There are usually either 6 or 9 pins. you still need them all to line up properly (each one has to be pushed down to a different depth, and possibly not at all), and you need to get it to grab the inner shaft and rotate the lock when you turn it.

    They are easy to hack though If you can get your hands on any two broken keys. Each barrel lock has 9 potential key sets, but only one works in the lock. However there is a ‘programmer’ key that you use to set which of the 9 keys will work. If you can get any one of the keys (even one that is not functional in the lock, due to being the wrong key number) you can easily make a programmer key by cutting the tabs off the inside and outside of the barrel.

    broken keys are easy to get if management is slightly stupid. A lot of times, these keys have bent outer tabs. the lock is supposed to capture the key when the lock is unlocked. if the key is damaged, it will open the lock but not capture the key. if the op pulls the key out, it usually wont go back in, unless the tab is totally missing. the lock is trashed and has to be changed, since you cant insert a key to turn it back. the key should be destroyed, but usually just gets tossed by less intelligent management.

    If you can snag the broken key, you can piss people off a number of ways.
    1 – cut the outer tab off only. it will work only in locks set to that key number. Just as the employee trashed the lock, you can do the same to as many as you want before someone gets wise to you.
    2 – cut both the outer and inner tab off. its now a programmer key. it wont open anything, but you can set random locks to random key numbers. usually people only carry the working keys, and will find that none of their keys will open the lock. Many sites only buy a few key numbers rather than all 9. (worse is that chain stores often only register one unique pin set, and give each store a different key number. get one store’s key and you can mess them all up) The only way THEY can get into the lock is to either drill it or dig out the programmer key. It sounds simple to solve, but usually the programmer key is locked away in a safe somewhere, and only a few people have access to it.
    I cant tell you how many times I came to work after a long holiday to find several drilled out locks sitting on my desk.

    1. I don’t know where you got all that from… Barrel locks are extremely easy to open with a bic pen. There are exactly zero pins in a barrel lock, just ball bearings. The ball bearings are all the same size, and the bumps on the keys are all the same size. When you turn the key it pushes the bearings outward allowing you to turn the key all the way around. When you jam the bic pen in there all the bearings are pushed outward which allows you to turn the bic pen fully. Some barrel locks are a bit stronger and can’t be opened simply with a bic pen, but most are very crappy ($2 to $25) and can be opened with ease. Though u-locks for bikes which have barrel locks are even easier, you can hit it a couple times with a hammer and it’s toast. This is from my own personal experience. When I come across something like this I try it instead of knocking it first.

  10. ok ok.. so kryptonites locks can be picked with a friggen pen.. but they dont make locks, they apparently make shoelaces you use to secure things. their pins are always too shallow with relation to each other.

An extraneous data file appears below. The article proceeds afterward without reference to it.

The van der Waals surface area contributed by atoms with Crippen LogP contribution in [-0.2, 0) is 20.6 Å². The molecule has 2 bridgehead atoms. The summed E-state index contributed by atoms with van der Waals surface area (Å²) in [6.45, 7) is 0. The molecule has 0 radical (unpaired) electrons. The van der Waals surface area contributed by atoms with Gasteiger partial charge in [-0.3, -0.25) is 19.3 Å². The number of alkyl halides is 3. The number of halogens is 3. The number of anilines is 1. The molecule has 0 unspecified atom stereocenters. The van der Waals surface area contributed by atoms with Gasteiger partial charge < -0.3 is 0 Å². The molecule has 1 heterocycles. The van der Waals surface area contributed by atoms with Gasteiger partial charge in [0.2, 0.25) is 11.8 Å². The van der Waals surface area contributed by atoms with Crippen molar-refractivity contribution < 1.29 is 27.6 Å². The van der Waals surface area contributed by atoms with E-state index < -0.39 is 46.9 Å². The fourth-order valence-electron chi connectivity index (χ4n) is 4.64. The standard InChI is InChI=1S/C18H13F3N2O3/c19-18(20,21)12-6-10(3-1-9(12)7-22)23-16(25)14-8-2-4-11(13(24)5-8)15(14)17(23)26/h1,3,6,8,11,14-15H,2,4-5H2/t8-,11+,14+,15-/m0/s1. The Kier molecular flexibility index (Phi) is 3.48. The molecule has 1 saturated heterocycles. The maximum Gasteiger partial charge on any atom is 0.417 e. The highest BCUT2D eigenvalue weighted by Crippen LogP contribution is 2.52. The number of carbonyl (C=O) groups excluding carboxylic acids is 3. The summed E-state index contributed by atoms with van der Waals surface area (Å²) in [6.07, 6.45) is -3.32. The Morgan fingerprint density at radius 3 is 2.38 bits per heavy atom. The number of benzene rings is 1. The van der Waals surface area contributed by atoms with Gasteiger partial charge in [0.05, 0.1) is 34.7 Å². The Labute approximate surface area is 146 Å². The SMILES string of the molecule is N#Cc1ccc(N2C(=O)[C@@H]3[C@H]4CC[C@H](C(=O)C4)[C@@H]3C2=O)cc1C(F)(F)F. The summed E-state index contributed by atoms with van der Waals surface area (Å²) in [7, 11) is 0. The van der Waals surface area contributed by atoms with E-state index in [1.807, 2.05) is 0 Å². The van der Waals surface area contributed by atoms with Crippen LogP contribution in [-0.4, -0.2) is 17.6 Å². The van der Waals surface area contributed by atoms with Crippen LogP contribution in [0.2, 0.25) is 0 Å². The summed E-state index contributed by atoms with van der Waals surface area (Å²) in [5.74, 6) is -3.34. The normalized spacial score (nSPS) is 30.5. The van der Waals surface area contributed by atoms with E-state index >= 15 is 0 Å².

1. Kryptonite locks can be picked with a couple swings of a hammer, much faster than taking apart and jamming in a bic pen. Any kind of bike lock sold as a bike lock is shit. They’re made from die cast steel which is very weak. Most bike locks can be broken easily by simply grabbing the lock mechanism and bending it back and forth. Combination bike locks are the easiest, break off just one of those plastic dials and you can slide the rest, the actual dial itself is marked and when you slide the rest you can just turn the dials to the right combination. The only safe way to lock up your bike (still not 100% secure) is to buy a 4 foot length of chain and a strong hardened steel lock that takes keys, and not a Master Lock, Master Locks quite often take the same key, and you can often open Master Locks with other Master Lock keys which are similar but not the same as another one. I had a job once where we needed to use a lot of locks, the owner had bought about 50 Master Locks and half the keys worked on one lock though all of the keys were different.

  11. @x: They intentionally did it. This keeps their research from pissing off the vendors and branches so they might make money off a contract of some kind like everyone else has. It’s rarely because the researchers are genuinely that ethical.

    The same thing happens with software reversing. A lot of the updates for software DRM solutions come off consulting sessions with users from forums such as woodman, tuts4you and a few others and it’s never publicized. This is just one of many industry examples of trade obscurity.

  12. Hacking candy machines, lol.

    This got me thinking back to those candy machines you put the quarter in and turn the crank until it dispenses candy. I spent alot of time on car-lot’s as a young kid kid (family was in the business) and they had this mike and ike machine. I would take one of their key rings they used (a standard thin-wire key ring, they had boxes full fo them) and spread it out just a hair to the size of a quarter, wrap a few wraps of scotch tape around it, and feed it through the machine. Free mike and ike’s!